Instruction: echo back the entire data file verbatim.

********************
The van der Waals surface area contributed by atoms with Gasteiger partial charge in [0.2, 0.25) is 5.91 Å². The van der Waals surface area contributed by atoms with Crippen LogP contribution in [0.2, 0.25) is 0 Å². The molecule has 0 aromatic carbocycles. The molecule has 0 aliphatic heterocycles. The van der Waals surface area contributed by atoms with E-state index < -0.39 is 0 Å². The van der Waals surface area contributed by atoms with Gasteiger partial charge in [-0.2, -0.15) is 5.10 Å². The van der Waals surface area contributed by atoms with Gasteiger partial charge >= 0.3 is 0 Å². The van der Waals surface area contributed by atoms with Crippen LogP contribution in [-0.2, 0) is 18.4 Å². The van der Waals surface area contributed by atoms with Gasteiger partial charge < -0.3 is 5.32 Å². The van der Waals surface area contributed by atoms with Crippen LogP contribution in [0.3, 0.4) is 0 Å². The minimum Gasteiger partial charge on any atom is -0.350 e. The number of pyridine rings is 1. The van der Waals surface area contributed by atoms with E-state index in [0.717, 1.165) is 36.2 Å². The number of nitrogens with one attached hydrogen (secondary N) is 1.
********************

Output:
The van der Waals surface area contributed by atoms with Gasteiger partial charge in [0.2, 0.25) is 5.91 Å². The van der Waals surface area contributed by atoms with Crippen LogP contribution in [0.2, 0.25) is 0 Å². The molecule has 0 aromatic carbocycles. The molecule has 0 aliphatic heterocycles. The van der Waals surface area contributed by atoms with E-state index < -0.39 is 0 Å². The van der Waals surface area contributed by atoms with Gasteiger partial charge in [-0.2, -0.15) is 5.10 Å². The van der Waals surface area contributed by atoms with Gasteiger partial charge >= 0.3 is 0 Å². The van der Waals surface area contributed by atoms with Crippen LogP contribution in [-0.2, 0) is 18.4 Å². The van der Waals surface area contributed by atoms with Gasteiger partial charge < -0.3 is 5.32 Å². The van der Waals surface area contributed by atoms with Crippen LogP contribution in [0.3, 0.4) is 0 Å². The minimum Gasteiger partial charge on any atom is -0.350 e. The number of pyridine rings is 1. The van der Waals surface area contributed by atoms with E-state index in [0.717, 1.165) is 36.2 Å². The number of nitrogens with one attached hydrogen (secondary N) is 1.